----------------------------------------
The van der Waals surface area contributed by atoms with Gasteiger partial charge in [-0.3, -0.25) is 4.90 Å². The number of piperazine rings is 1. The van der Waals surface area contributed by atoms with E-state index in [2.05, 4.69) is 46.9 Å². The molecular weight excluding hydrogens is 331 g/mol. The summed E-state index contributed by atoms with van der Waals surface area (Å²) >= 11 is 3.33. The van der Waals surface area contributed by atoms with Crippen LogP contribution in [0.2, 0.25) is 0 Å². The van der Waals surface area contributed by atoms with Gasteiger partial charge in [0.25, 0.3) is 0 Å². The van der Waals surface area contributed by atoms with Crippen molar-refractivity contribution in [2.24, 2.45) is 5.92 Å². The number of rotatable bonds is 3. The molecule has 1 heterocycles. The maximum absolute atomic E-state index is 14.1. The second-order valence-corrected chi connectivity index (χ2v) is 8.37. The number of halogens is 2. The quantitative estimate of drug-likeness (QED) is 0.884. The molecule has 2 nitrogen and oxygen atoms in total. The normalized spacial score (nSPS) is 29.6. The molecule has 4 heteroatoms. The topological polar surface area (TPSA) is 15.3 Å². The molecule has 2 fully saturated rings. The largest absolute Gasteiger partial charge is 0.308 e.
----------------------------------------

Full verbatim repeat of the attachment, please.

The van der Waals surface area contributed by atoms with Gasteiger partial charge in [-0.3, -0.25) is 4.90 Å². The number of piperazine rings is 1. The van der Waals surface area contributed by atoms with E-state index in [2.05, 4.69) is 46.9 Å². The molecular weight excluding hydrogens is 331 g/mol. The summed E-state index contributed by atoms with van der Waals surface area (Å²) >= 11 is 3.33. The van der Waals surface area contributed by atoms with Crippen LogP contribution in [0.2, 0.25) is 0 Å². The van der Waals surface area contributed by atoms with Gasteiger partial charge in [0.25, 0.3) is 0 Å². The van der Waals surface area contributed by atoms with Crippen molar-refractivity contribution in [2.24, 2.45) is 5.92 Å². The number of rotatable bonds is 3. The molecule has 1 heterocycles. The maximum absolute atomic E-state index is 14.1. The second-order valence-corrected chi connectivity index (χ2v) is 8.37. The number of halogens is 2. The quantitative estimate of drug-likeness (QED) is 0.884. The molecule has 2 nitrogen and oxygen atoms in total. The normalized spacial score (nSPS) is 29.6. The molecule has 4 heteroatoms. The topological polar surface area (TPSA) is 15.3 Å². The molecule has 2 fully saturated rings. The largest absolute Gasteiger partial charge is 0.308 e.